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|ECO101 - Microeconomics|
Catalog Description: Introduces microeconomic theory, with emphasis upon the concepts of consumer and business firm behavior, demand and supply, value, production, distribution, general equilibrium and welfare. Focuses on problems of resource allocation, income distribution, labor unions and industrial organizations, and government regulation. It is recommended that the college's reading and math requirements have been met.
Lecture: 3 hrs.
Course Student Learning Outcomes (CSLOs):
Upon successful conclusion of the course, students will be able to demonstrate in writing, orally, or through unit tests the following knowledge and skills:
1. Summarize the economic concept of scarcity.
2. Define opportunity cost based upon the concept of scarcity.*
3. Define the three elements of the production function.*
4. Summarize consumer behavior as graphed by the demand curve.
5. Summarize business firm behavior as graphed by the supply curve.
6. Define the three categories of price elasticity and how each impacts demand
7. Define diminishing returns as represented in the graphs of marginal utility,
and marginal product.
8. Derive economic efficiency, (cost minimization), from marginal cost set equal
to average total cost.
9. Derive profit maximization from marginal revenue set equal to marginal cost.
10. Derive loss minimization from the analysis of average revenue and average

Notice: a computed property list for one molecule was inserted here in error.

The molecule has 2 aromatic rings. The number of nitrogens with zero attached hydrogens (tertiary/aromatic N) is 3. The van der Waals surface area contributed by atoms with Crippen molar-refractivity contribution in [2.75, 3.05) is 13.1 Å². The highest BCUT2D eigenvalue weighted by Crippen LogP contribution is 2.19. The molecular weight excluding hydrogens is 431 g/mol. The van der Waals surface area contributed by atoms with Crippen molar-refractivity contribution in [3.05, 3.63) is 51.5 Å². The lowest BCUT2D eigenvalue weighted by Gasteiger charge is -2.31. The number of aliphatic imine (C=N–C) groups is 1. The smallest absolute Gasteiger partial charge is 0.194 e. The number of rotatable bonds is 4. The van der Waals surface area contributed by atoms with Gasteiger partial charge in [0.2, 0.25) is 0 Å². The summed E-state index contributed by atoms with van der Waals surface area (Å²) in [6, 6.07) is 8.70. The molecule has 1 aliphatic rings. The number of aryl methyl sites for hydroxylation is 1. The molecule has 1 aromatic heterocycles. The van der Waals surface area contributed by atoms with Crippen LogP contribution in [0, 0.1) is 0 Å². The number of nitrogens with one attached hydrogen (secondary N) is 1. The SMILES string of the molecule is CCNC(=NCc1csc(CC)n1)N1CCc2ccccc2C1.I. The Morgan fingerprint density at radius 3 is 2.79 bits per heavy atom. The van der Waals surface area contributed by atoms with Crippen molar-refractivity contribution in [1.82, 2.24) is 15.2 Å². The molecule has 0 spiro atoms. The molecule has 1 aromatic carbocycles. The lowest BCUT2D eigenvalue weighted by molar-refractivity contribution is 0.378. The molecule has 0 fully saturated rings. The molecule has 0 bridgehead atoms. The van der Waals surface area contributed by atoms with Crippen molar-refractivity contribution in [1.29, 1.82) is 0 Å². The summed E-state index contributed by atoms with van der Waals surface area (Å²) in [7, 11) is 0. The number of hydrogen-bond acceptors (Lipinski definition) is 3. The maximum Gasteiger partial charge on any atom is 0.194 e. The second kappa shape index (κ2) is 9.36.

11. Define perfect competition, monopolistic competition, oligopoly, and
monopoly, and the role each plays in output market structure.
12. Derive the demand curve in the input market from the analysis of the demand
curve in the output market.
13. Derive earnings maximization from the analysis of marginal revenue product
and marginal factor cost.
*This course objective has been identified as a student learning outcome that must be formally assessed as part of the College's Comprehensive Assessment Plan. All faculty teaching this course must collect the required data (see Assessing Student Learning Outcomes form) and submit the required analysis and documentation at the conclusion of the semester to the Office of Assessment and Special Projects.
I. Unit I: Introduction to Microeconomics
II. Unit II: Product Market Basics
III. Unit III: Product Markets
IV. Unit IV: Factor Markets
V. Unit V: Microeconomic Applications
Effective Term: Summer 2006